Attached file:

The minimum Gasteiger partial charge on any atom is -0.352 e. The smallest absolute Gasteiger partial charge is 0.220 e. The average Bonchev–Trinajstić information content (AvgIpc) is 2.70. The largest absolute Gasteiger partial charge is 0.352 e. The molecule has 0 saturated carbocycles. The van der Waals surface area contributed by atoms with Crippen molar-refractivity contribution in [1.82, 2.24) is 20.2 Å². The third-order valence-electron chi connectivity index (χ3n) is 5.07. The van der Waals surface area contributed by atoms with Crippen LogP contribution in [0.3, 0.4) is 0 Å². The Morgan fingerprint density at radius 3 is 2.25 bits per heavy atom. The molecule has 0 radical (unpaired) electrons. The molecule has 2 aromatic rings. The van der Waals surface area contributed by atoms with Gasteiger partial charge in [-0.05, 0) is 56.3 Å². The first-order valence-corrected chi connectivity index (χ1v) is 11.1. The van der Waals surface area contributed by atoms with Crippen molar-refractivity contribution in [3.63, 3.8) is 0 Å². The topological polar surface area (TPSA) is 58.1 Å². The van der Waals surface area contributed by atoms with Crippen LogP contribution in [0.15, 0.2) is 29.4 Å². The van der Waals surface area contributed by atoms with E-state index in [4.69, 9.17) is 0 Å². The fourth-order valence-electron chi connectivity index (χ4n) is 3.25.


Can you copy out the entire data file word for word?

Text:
The minimum Gasteiger partial charge on any atom is -0.352 e. The smallest absolute Gasteiger partial charge is 0.220 e. The average Bonchev–Trinajstić information content (AvgIpc) is 2.70. The largest absolute Gasteiger partial charge is 0.352 e. The molecule has 0 saturated carbocycles. The van der Waals surface area contributed by atoms with Crippen molar-refractivity contribution in [1.82, 2.24) is 20.2 Å². The third-order valence-electron chi connectivity index (χ3n) is 5.07. The van der Waals surface area contributed by atoms with Crippen LogP contribution in [0.3, 0.4) is 0 Å². The Morgan fingerprint density at radius 3 is 2.25 bits per heavy atom. The molecule has 0 radical (unpaired) electrons. The molecule has 2 aromatic rings. The van der Waals surface area contributed by atoms with Gasteiger partial charge in [-0.05, 0) is 56.3 Å². The first-order valence-corrected chi connectivity index (χ1v) is 11.1. The van der Waals surface area contributed by atoms with Crippen molar-refractivity contribution in [3.63, 3.8) is 0 Å². The topological polar surface area (TPSA) is 58.1 Å². The van der Waals surface area contributed by atoms with Crippen LogP contribution in [0.15, 0.2) is 29.4 Å². The van der Waals surface area contributed by atoms with E-state index in [4.69, 9.17) is 0 Å². The fourth-order valence-electron chi connectivity index (χ4n) is 3.25.